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Handling Missing Data in Within-Trial Cost-Effectiveness Analysis: A Review with Future Recommendations

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  • Andrea Gabrio

    (University College London)

  • Alexina J. Mason

    (London School of Hygiene and Tropical Medicine)

  • Gianluca Baio

    (University College London)

Abstract

Cost-effectiveness analyses (CEAs) alongside randomised controlled trials (RCTs) are increasingly designed to collect resource use and preference-based health status data for the purpose of healthcare technology assessment. However, because of the way these measures are collected, they are prone to missing data, which can ultimately affect the decision of whether an intervention is good value for money. We examine how missing cost and effect outcome data are handled in RCT-based CEAs, complementing a previous review (covering 2003–2009, 88 articles) with a new systematic review (2009–2015, 81 articles) focussing on two different perspectives. First, we provide guidelines on how the information about missingness and related methods should be presented to improve the reporting and handling of missing data. We propose to address this issue by means of a quality evaluation scheme, providing a structured approach that can be used to guide the collection of information, elicitation of the assumptions, choice of methods and considerations of possible limitations of the given missingness problem. Second, we review the description of the missing data, the statistical methods used to deal with them and the quality of the judgement underpinning the choice of these methods. Our review shows that missing data in within-RCT CEAs are still often inadequately handled and the overall level of information provided to support the chosen methods is rarely satisfactory.

Suggested Citation

  • Andrea Gabrio & Alexina J. Mason & Gianluca Baio, 2017. "Handling Missing Data in Within-Trial Cost-Effectiveness Analysis: A Review with Future Recommendations," PharmacoEconomics - Open, Springer, vol. 1(2), pages 79-97, June.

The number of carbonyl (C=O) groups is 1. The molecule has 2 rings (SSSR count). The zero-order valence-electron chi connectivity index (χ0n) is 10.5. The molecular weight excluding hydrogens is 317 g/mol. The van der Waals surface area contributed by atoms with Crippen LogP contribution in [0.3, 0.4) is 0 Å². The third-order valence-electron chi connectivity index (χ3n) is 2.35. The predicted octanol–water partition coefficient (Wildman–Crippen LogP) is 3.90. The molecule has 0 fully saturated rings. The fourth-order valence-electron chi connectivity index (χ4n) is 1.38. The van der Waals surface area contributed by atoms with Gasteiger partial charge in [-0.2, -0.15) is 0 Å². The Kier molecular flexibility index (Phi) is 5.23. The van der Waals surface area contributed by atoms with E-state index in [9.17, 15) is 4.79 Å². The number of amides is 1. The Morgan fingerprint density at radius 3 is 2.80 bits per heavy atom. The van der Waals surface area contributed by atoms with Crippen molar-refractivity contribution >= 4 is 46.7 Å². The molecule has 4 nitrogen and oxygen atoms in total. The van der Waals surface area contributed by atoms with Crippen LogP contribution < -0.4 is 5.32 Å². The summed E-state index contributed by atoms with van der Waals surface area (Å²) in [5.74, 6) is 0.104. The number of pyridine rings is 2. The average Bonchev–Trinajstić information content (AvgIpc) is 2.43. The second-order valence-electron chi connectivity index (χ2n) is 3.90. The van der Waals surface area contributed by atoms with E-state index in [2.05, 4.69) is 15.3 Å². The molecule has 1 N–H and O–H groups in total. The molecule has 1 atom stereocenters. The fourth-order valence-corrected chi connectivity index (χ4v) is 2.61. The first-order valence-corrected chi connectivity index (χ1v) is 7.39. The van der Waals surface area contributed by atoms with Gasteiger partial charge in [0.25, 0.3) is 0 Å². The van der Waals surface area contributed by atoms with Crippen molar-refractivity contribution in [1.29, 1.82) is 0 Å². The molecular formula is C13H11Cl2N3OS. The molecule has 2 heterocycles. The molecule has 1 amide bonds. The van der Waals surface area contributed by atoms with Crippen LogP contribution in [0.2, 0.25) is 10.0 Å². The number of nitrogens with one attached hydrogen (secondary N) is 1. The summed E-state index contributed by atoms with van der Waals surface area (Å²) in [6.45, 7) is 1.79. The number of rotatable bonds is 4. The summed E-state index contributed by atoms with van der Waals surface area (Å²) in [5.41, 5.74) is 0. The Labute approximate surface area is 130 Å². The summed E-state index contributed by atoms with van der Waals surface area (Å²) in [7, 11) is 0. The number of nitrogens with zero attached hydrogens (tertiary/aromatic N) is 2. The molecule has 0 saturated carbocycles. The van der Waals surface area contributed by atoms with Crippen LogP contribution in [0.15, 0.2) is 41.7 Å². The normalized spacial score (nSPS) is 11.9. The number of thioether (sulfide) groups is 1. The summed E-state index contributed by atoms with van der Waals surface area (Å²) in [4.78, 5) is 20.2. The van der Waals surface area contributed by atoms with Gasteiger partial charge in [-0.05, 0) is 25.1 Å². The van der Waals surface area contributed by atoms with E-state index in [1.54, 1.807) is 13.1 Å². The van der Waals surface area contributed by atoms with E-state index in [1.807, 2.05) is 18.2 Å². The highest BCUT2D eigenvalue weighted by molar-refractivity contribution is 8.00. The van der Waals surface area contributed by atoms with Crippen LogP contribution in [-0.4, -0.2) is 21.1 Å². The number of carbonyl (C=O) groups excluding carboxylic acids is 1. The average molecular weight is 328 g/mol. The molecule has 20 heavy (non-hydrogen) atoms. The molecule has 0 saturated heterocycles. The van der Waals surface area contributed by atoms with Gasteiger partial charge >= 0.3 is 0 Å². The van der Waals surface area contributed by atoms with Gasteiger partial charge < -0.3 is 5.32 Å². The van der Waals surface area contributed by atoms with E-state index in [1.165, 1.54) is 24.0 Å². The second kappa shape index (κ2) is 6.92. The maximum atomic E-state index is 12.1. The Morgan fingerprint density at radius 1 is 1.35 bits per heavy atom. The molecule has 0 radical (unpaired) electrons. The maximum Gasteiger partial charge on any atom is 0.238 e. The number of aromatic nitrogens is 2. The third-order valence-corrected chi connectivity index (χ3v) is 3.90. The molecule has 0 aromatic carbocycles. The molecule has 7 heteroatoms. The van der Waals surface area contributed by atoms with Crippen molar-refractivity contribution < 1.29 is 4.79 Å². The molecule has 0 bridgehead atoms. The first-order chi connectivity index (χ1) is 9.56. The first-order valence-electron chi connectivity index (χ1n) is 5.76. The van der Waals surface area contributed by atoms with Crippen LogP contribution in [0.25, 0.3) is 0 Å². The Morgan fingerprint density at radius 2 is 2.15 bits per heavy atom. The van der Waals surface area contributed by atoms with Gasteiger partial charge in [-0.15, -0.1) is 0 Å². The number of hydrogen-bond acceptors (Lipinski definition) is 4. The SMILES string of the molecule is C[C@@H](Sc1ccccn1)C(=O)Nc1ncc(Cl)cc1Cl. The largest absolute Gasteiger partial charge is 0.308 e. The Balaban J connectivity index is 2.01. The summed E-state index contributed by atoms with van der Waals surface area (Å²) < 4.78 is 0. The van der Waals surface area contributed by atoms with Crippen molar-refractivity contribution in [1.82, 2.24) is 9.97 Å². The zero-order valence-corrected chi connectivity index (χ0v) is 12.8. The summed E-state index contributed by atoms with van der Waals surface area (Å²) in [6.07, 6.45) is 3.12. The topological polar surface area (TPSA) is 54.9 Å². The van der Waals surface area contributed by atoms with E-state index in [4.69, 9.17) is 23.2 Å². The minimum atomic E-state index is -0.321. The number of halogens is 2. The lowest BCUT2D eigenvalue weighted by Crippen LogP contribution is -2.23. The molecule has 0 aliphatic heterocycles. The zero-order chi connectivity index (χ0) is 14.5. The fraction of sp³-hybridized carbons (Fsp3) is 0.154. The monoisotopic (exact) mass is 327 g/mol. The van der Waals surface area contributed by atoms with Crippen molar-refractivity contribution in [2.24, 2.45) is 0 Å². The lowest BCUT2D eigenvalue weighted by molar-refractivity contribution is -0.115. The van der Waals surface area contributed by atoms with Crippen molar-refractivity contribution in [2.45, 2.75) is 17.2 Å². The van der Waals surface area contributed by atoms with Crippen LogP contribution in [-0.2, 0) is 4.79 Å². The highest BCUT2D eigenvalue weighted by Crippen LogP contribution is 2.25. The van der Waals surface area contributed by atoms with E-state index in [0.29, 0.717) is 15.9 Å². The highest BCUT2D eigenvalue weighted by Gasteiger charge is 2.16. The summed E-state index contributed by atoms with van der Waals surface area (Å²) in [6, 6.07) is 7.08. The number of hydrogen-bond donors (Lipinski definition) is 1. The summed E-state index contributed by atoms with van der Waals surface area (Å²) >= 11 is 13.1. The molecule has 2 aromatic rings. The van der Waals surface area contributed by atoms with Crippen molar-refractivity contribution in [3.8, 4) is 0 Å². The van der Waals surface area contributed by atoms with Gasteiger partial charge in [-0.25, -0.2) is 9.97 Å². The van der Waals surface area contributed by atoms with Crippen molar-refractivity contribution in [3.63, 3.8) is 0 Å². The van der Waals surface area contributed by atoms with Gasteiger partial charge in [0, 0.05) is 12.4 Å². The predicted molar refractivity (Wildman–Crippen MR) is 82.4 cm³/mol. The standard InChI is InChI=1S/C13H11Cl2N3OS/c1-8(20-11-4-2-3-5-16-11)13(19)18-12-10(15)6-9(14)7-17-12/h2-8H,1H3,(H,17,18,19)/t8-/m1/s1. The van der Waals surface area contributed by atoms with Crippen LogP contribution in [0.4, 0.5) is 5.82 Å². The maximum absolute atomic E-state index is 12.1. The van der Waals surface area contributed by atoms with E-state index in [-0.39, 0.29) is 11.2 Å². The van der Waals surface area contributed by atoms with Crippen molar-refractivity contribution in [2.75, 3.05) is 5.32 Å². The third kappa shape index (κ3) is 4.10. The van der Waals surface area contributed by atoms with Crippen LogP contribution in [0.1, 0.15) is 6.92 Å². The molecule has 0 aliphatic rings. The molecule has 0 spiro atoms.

• Handle: RePEc:spr:pharmo:v:1:y:2017:i:2:d:10.1007_s41669-017-0015-6
    DOI: 10.1007/s41669-017-0015-6
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    References listed on IDEAS

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    Blog mentions

    As found by EconAcademics.org, the blog aggregator for Economics research:
    1. James Altunkaya’s journal round-up for 3rd September 2018
      by jamesaltunkaya in The Academic Health Economists' Blog on 2018-09-03 11:00:24
    2. Thesis Thursday: Andrea Gabrio
      by Chris Sampson in The Academic Health Economists' Blog on 2019-09-19 06:00:59

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    Cited by:

    1. Andrea Gabrio & Catrin Plumpton & Sube Banerjee & Baptiste Leurent, 2022. "Linear mixed models to handle missing at random data in trial‐based economic evaluations," Health Economics, John Wiley & Sons, Ltd., vol. 31(6), pages 1276-1287, June.
    2. Abualbishr Alshreef & Allan J. Wailoo & Steven R. Brown & James P. Tiernan & Angus J. M. Watson & Katie Biggs & Mike Bradburn & Daniel Hind, 2017. "Cost-Effectiveness of Haemorrhoidal Artery Ligation versus Rubber Band Ligation for the Treatment of Grade II–III Haemorrhoids: Analysis Using Evidence from the HubBLe Trial," PharmacoEconomics - Open, Springer, vol. 1(3), pages 175-184, September.
    3. Ângela Jornada Ben & Johanna M. Dongen & Mohamed El Alili & Martijn W. Heymans & Jos W. R. Twisk & Janet L. MacNeil-Vroomen & Maartje Wit & Susan E. M. Dijk & Teddy Oosterhuis & Judith E. Bosmans, 2023. "The handling of missing data in trial-based economic evaluations: should data be multiply imputed prior to longitudinal linear mixed-model analyses?," The European Journal of Health Economics, Springer;Deutsche Gesellschaft für Gesundheitsökonomie (DGGÖ), vol. 24(6), pages 951-965, August.

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